In Lodz, in central Poland, an informal group of active citizens organised themselves around the issue of cleanliness of public spaces. Gradually, these groups merged into a movement calling for citizen participation in the transformation of the post-industrial area of the city, just like in Poznan. Lodz used to be an important industrial centre up until 1989 when its textile industry collapsed and many industrial buildings lay abandoned and derelict.
In Warsaw, urban activists organised demonstrations for the preservation of green areas in the centre of the Polish capital; against hikes in public transport fees,;and against privatisation of municipal buildings.
In the last few years, groups like Right to the City, Inhabitants’ Forum, and the Housing Movement have emerged in almost every Polish town bringing together individuals of various ages, social, and cultural backgrounds. These groups were involved in a variety of campaigns to reassert residents’ rights to their neighbourhoods and towns: from writing petitions, to organising protests, pickets and demonstrations, to occupying vacant buildings, setting up squats and blocking evictions.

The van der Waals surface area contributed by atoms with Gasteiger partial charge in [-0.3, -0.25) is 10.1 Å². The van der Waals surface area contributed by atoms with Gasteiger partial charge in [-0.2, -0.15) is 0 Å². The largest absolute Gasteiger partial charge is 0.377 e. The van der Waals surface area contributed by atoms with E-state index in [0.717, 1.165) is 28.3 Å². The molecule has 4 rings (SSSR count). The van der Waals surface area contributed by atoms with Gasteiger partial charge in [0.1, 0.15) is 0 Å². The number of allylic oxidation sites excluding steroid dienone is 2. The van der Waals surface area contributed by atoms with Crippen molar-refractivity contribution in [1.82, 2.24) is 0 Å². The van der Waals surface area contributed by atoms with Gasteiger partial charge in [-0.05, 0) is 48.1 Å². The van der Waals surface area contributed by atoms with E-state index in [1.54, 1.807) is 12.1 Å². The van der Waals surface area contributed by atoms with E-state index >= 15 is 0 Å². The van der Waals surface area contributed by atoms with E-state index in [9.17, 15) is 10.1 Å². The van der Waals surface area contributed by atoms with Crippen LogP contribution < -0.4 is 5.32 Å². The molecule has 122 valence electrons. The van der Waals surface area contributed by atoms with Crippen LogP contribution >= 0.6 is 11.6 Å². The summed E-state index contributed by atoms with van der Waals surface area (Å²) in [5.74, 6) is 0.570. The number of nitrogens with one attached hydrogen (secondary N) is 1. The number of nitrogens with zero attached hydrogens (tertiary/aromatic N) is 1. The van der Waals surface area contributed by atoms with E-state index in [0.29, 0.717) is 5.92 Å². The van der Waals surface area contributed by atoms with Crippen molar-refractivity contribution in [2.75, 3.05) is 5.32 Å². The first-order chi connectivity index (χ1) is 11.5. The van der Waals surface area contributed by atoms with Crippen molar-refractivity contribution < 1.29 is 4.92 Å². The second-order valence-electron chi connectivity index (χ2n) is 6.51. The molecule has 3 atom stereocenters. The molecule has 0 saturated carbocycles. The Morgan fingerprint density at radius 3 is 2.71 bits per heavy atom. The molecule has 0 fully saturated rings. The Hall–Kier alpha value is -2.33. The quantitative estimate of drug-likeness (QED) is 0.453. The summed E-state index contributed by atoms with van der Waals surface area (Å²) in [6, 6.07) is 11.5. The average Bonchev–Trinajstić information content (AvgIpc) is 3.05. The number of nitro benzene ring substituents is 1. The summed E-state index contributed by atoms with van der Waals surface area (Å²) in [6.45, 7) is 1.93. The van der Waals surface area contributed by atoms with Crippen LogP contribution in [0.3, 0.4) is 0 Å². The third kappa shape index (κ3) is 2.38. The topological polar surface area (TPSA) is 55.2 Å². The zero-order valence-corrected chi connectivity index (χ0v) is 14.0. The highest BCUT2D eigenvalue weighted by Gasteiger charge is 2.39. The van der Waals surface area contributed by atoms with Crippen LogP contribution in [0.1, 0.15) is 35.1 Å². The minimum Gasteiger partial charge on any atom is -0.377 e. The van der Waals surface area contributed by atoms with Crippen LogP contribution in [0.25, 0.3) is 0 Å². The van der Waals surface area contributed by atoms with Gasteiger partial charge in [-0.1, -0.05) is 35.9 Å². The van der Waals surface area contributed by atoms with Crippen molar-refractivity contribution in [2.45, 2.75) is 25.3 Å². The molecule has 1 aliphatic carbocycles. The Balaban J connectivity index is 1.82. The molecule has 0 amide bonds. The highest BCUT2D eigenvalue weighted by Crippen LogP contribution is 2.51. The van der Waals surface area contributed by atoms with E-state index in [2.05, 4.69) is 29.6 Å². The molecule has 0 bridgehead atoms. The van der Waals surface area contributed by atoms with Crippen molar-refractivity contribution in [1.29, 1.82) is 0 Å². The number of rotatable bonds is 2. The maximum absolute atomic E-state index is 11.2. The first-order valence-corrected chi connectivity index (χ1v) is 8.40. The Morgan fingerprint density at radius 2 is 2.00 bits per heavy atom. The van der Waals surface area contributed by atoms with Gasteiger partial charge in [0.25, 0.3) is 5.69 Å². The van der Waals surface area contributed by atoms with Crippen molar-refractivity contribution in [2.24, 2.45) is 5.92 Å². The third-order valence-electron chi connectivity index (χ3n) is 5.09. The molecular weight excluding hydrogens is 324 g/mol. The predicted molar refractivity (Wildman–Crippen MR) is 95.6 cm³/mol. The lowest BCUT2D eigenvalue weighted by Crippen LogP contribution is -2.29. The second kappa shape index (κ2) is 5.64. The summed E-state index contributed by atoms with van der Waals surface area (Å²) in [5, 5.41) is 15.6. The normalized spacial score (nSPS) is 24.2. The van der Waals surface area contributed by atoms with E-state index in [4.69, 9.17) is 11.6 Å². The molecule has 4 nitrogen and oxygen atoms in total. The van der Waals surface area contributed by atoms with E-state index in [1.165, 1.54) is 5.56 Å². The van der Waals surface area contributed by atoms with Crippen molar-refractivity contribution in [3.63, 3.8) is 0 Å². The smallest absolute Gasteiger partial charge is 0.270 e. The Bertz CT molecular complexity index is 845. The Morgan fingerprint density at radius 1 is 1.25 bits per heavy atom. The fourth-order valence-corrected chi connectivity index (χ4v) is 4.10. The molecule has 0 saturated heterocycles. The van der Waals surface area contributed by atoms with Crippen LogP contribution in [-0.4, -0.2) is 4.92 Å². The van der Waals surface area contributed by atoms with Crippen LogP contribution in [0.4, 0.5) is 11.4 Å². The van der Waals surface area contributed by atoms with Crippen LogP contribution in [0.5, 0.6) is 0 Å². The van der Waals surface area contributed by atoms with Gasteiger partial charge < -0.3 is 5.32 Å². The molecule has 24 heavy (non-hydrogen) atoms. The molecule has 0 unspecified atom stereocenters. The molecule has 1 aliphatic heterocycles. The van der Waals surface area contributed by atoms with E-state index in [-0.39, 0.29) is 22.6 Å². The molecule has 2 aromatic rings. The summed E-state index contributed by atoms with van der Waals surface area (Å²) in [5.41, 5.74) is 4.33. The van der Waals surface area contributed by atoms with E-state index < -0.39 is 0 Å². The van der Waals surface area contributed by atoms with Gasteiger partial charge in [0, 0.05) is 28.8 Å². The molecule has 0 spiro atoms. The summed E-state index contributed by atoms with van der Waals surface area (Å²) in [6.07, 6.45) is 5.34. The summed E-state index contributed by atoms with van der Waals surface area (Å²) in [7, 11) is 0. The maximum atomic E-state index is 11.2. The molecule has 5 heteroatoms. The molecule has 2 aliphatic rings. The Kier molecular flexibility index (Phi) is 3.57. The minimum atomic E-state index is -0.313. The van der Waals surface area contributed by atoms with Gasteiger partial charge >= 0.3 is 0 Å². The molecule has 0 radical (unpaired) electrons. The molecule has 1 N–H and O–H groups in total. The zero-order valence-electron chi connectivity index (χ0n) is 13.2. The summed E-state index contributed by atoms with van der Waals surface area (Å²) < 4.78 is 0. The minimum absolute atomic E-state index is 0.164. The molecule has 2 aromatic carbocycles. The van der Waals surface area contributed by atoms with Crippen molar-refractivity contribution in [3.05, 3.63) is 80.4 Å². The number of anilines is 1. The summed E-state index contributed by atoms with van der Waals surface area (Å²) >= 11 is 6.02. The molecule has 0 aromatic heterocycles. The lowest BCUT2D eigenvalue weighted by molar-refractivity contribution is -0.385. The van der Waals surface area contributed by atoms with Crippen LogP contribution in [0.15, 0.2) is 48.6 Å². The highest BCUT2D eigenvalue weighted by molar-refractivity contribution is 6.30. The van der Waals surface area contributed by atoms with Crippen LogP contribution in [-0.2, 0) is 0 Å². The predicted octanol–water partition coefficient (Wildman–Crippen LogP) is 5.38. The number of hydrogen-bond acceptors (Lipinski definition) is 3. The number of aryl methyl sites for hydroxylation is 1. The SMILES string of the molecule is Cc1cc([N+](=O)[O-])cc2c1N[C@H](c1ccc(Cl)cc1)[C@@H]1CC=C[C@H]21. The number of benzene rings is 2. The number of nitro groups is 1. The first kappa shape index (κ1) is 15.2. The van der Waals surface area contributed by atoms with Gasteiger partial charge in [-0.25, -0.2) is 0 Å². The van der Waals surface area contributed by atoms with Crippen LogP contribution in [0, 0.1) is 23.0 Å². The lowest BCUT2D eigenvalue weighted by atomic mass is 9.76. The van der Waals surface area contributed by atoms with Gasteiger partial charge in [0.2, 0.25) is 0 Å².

Their political appetite grew with time. In 2010, Poznan activists formed: “We, the Inhabitants of Poznan,” social electoral committee to contest local elections. They received almost 10 percent of the votes, but with an electoral law favouring big political parties, they failed to get a seat on the council.
This electoral experience facilitated the launching, in 2011, of an informal coalition – the Urban Movements Congress – comprising urban activist groups from all over Poland.
The congress was tasked with formulating a programme to provide a common foundation around which urban activists would build their campaigns in local communities.